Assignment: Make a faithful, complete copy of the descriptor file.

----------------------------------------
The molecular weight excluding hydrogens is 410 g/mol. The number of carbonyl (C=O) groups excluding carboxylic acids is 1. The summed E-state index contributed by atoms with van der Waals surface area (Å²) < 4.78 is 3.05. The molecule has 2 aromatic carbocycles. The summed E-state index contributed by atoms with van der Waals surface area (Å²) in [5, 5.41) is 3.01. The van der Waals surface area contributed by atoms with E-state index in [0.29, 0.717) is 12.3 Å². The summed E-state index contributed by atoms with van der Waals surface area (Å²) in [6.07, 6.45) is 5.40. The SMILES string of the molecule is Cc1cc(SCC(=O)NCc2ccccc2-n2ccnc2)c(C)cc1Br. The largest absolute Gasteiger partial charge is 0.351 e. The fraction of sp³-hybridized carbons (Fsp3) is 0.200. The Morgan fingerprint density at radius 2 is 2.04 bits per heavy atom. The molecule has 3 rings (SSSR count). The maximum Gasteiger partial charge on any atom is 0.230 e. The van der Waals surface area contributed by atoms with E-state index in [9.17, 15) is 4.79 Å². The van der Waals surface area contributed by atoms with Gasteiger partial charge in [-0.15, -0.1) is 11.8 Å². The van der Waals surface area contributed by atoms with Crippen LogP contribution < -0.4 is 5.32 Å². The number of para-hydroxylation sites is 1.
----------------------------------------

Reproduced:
The molecular weight excluding hydrogens is 410 g/mol. The number of carbonyl (C=O) groups excluding carboxylic acids is 1. The summed E-state index contributed by atoms with van der Waals surface area (Å²) < 4.78 is 3.05. The molecule has 2 aromatic carbocycles. The summed E-state index contributed by atoms with van der Waals surface area (Å²) in [5, 5.41) is 3.01. The van der Waals surface area contributed by atoms with E-state index in [0.29, 0.717) is 12.3 Å². The summed E-state index contributed by atoms with van der Waals surface area (Å²) in [6.07, 6.45) is 5.40. The SMILES string of the molecule is Cc1cc(SCC(=O)NCc2ccccc2-n2ccnc2)c(C)cc1Br. The largest absolute Gasteiger partial charge is 0.351 e. The fraction of sp³-hybridized carbons (Fsp3) is 0.200. The Morgan fingerprint density at radius 2 is 2.04 bits per heavy atom. The molecule has 3 rings (SSSR count). The maximum Gasteiger partial charge on any atom is 0.230 e. The van der Waals surface area contributed by atoms with E-state index in [9.17, 15) is 4.79 Å². The van der Waals surface area contributed by atoms with Gasteiger partial charge in [-0.15, -0.1) is 11.8 Å². The van der Waals surface area contributed by atoms with Crippen LogP contribution < -0.4 is 5.32 Å². The number of para-hydroxylation sites is 1.